Allowing deceased's husband to occupy home

I have a client who is sole executor and beneficiary of his late mother’s estate. Client’s mother was married at the time of death and lived with her husband in a property. The property was owned by client and his mother as beneficial joint tenants.

My client is now legally and beneficially entitled to the property but has his own home and no need to occupy the property nor use it to raise finance. He would like to allow his late mother’s husband to occupy the property for as long as he wishes. He intends to allow him more security than an AST would allow.

I understand that a Deed of Variation would allow the joint tenancy to be severed for IHT and CGT purposes but how would the creation of a right to occupy be viewed given there is no actual effect in real property law? Is the client’s other only option to create a life interest trust for the husband?

Any thoughts greatly welcomed.


Sian Danford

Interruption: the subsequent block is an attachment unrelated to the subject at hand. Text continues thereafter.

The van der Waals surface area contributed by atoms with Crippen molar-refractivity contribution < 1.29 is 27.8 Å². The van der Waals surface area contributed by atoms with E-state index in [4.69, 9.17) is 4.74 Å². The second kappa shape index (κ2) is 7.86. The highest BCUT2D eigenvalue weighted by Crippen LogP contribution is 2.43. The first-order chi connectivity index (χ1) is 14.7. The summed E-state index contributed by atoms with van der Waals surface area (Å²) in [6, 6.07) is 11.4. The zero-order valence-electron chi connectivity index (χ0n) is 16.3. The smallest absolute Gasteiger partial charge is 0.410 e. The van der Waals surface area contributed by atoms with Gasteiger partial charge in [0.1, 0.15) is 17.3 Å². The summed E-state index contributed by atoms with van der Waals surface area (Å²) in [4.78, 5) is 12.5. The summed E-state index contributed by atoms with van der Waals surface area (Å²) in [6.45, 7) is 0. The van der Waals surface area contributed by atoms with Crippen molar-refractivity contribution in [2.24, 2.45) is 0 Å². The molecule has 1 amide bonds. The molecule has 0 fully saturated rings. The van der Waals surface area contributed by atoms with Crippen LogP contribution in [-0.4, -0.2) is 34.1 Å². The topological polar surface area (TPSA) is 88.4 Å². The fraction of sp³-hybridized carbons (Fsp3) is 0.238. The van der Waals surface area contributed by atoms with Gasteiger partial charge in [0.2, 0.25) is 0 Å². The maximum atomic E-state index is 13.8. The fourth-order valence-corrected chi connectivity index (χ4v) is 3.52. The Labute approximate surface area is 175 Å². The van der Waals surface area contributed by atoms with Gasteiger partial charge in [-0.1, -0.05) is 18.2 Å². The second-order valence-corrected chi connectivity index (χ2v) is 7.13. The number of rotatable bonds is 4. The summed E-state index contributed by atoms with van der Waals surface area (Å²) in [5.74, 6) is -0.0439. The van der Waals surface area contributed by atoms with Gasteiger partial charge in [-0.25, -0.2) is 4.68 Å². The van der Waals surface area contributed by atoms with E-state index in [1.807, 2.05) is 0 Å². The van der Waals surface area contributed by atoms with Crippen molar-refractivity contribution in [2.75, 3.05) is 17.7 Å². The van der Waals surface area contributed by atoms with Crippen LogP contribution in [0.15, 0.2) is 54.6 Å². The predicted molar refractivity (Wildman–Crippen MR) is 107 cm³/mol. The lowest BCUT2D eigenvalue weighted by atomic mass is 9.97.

Harrisons Solicitors LLP

A more bespoke long lease might be an alternative option, with restrictions against assignment or charge by the tenant and setting out any agreed terms about occupation and use of the property.

Depending on the period granted and any consideration (although it sounds like this would be none or minimal) it may need to be registered and the need to complete an SDLT return would have to be considered.

This would avoid having to report a life interest in relation to husband’s estate simplifying the use of his NRB.

Chris Burrows
Glaisyers Solicitors LLP

The creation of a right to occupy under a variation creating a testamentary property trust, or under a lifetime trusts would probably create an IPDI which means the value of the property on second death would be charged to the husband’s estate even though it is passing to the son. I would have thought a license to occupy rent free, but having to insure, maintain and repair etc. would be easier?

Iain Cameron
Acer Legal